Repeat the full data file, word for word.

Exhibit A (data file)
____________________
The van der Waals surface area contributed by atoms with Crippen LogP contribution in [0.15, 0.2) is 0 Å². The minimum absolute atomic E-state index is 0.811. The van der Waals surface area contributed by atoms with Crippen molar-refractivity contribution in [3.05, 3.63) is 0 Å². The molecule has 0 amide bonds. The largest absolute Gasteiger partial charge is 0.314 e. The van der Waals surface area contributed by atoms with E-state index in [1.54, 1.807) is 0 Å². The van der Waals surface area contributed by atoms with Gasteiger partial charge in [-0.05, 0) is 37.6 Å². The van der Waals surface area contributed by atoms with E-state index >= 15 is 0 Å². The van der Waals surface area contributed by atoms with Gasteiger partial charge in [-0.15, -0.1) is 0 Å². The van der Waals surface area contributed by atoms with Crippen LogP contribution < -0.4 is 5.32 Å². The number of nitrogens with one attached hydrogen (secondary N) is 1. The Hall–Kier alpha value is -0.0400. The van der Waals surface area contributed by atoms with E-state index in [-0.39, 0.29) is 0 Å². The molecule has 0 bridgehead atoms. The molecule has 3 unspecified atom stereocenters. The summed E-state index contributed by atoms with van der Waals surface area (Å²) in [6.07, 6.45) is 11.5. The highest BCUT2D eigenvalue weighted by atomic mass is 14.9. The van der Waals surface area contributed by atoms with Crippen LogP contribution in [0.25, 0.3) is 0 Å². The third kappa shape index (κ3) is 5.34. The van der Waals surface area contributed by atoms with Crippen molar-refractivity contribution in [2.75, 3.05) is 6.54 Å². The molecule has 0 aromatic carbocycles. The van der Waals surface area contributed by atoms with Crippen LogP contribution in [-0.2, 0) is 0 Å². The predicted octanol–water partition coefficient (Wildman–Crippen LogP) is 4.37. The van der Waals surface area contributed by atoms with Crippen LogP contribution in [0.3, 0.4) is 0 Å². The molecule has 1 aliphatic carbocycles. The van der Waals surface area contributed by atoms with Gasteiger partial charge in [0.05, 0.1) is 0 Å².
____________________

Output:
The van der Waals surface area contributed by atoms with Crippen LogP contribution in [0.15, 0.2) is 0 Å². The minimum absolute atomic E-state index is 0.811. The van der Waals surface area contributed by atoms with Crippen molar-refractivity contribution in [3.05, 3.63) is 0 Å². The molecule has 0 amide bonds. The largest absolute Gasteiger partial charge is 0.314 e. The van der Waals surface area contributed by atoms with E-state index in [1.54, 1.807) is 0 Å². The van der Waals surface area contributed by atoms with Gasteiger partial charge in [-0.05, 0) is 37.6 Å². The van der Waals surface area contributed by atoms with E-state index >= 15 is 0 Å². The van der Waals surface area contributed by atoms with Gasteiger partial charge in [-0.15, -0.1) is 0 Å². The van der Waals surface area contributed by atoms with Crippen LogP contribution < -0.4 is 5.32 Å². The number of nitrogens with one attached hydrogen (secondary N) is 1. The Hall–Kier alpha value is -0.0400. The van der Waals surface area contributed by atoms with E-state index in [-0.39, 0.29) is 0 Å². The molecule has 0 bridgehead atoms. The molecule has 3 unspecified atom stereocenters. The summed E-state index contributed by atoms with van der Waals surface area (Å²) in [6.07, 6.45) is 11.5. The highest BCUT2D eigenvalue weighted by atomic mass is 14.9. The van der Waals surface area contributed by atoms with Crippen LogP contribution in [0.25, 0.3) is 0 Å². The third kappa shape index (κ3) is 5.34. The van der Waals surface area contributed by atoms with Crippen molar-refractivity contribution in [2.75, 3.05) is 6.54 Å². The molecule has 0 aromatic carbocycles. The van der Waals surface area contributed by atoms with Crippen LogP contribution in [-0.2, 0) is 0 Å². The predicted octanol–water partition coefficient (Wildman–Crippen LogP) is 4.37. The van der Waals surface area contributed by atoms with Crippen LogP contribution in [0.3, 0.4) is 0 Å². The molecule has 1 aliphatic carbocycles. The van der Waals surface area contributed by atoms with Gasteiger partial charge in [0.05, 0.1) is 0 Å².